I was diagnosed with secondary breast cancer 10 years after my primary diagnosis

13th October 2021

I’m Natalie Woodford and I received a primary breast cancer diagnosis in 2007 and was subsequently diagnosed with secondary breast cancer in 2017.

I treasured the ten years I had watching my daughter grow up, being an active family member again and the opportunity to accelerate my career to a senior level. Throughout the ten years, I always thought of the cancer (a mastectomy is a permanent reminder), but I was able to live my life happily.

After my primary diagnosis my consultant told me to take Tamoxifen, and then Letrozole. Though they caused terrible menopausal symptoms – and I admit, I did drip sweat at work. On reflection, I think it would have been useful to have been given recommendations like: keeping my weight down, drinking less, eating well, exercising (we should do this anyway) and watching out for pains in my neck, bones and lungs etc.

After seeking help from my oncologist for severe pains in my neck and shoulders, I was diagnosed with secondary breast cancer in my bones and lungs.

I knew something was wrong as my Park Run times had been getting worse. I had an immediate operation to rebuild my neck as I had spinal compression, then chemotherapy, radiotherapy, and now regular IVs of Trastuzumab (Herceptin), Pertuzumab and injections of Denosimab. Fortunately, these interventions have put me in remission.

In September 2018, I woke up with pains down my left side and went straight to hospital to see if it was a stroke. The scan results showed that the cancer had now metastasised in my brain.

The consultant discussed my options: whole brain radiotherapy or gamma knife radiosurgery.  The side effects and implications of brain metastases treatment are significant, so it was important to talk through them with the specialist. I was able to have gamma knife treatment, and because of the huge number of tumours (over 100, but all very small) I had five interventions (5 gamma knife sessions which got rid of the tumours). The treatment made a big difference to me because it made me able to get back to a normal life. I was seeing friends and family, visiting the theatre and exhibitions in London again, travelling in the UK etc. I am now scanned regularly to see how things are progressing and all looks well so far.

Unfortunately, I had a brain problem earlier in the year which resulted in me getting lost, bumping into things, and forgetting how to make my way home. I went to the hospital and an accelerated brain scan showed I had fluid on the brain: a reaction to the first treatment. Steroids helped to get me back to normal quickly, but this was a very scary time for me and my family.  I was then given Avastin intravenously to reduce the radiation damage, which although ‘experimental’ for this intervention, seems to have worked well.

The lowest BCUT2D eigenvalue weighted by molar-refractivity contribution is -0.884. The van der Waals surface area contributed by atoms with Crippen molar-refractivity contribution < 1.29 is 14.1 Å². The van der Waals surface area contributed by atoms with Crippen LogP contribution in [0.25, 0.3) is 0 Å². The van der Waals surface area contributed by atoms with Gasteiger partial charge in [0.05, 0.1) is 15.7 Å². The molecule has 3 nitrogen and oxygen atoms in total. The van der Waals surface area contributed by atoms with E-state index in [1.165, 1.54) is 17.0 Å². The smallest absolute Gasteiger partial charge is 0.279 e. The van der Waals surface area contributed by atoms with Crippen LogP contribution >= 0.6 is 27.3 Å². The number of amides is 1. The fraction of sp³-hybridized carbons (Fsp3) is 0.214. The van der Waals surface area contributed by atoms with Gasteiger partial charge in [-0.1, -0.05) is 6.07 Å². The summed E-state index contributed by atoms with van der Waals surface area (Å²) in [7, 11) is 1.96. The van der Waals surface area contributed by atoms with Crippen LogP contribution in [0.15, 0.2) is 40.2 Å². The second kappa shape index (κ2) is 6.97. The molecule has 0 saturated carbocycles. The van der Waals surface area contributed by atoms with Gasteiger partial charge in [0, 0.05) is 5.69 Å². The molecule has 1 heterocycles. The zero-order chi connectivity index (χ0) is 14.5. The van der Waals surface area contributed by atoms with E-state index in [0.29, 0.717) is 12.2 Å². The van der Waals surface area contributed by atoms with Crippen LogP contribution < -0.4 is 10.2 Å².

I am in regular contact with my GP and the hospice, and I have the medications I need to live my life as pain free as possible. My GP kindly reassured me that the hospice would give me the medication I need at the end of my life. Though I hope that is years away.

My message to healthcare professionals would be:

  • Be aware if a patient has had a previous diagnosis of breast cancer and consider secondary spread as a cause of any new, persistent, or worsening symptoms
  • Be kind and allow people to cry and express emotions in the consultation room, as well as working through treatment and triaging the many support options
  • Make sure physiotherapists know the signs; I can imagine it is easy to assume back and neck problems will go over time which is what I was told.

Too many people living with cancer feel alone, yet, I feel I have “Team Natalie” around me all the time. Everybody is different. I need frank realism balanced with action and hope, whereas some just need a cuddle and pointing in the right direction.

Whatever happens, we need to focus on quality of life and having the right medication to be pain-free and hopefully live life to the fullest for as long as possible”.

Find out more:

  • Access GatewayC’s ‘Breast Cancer Recurrence’ course here
  • Read Breast Cancer Now’s personal story with Natalie here
  • Download Breast Cancer Now’s Secondary Breast Cancer in The Brain publication here
  • Read GatewayC’s ‘Are bone metastases visible on an X-ray?’ blog here

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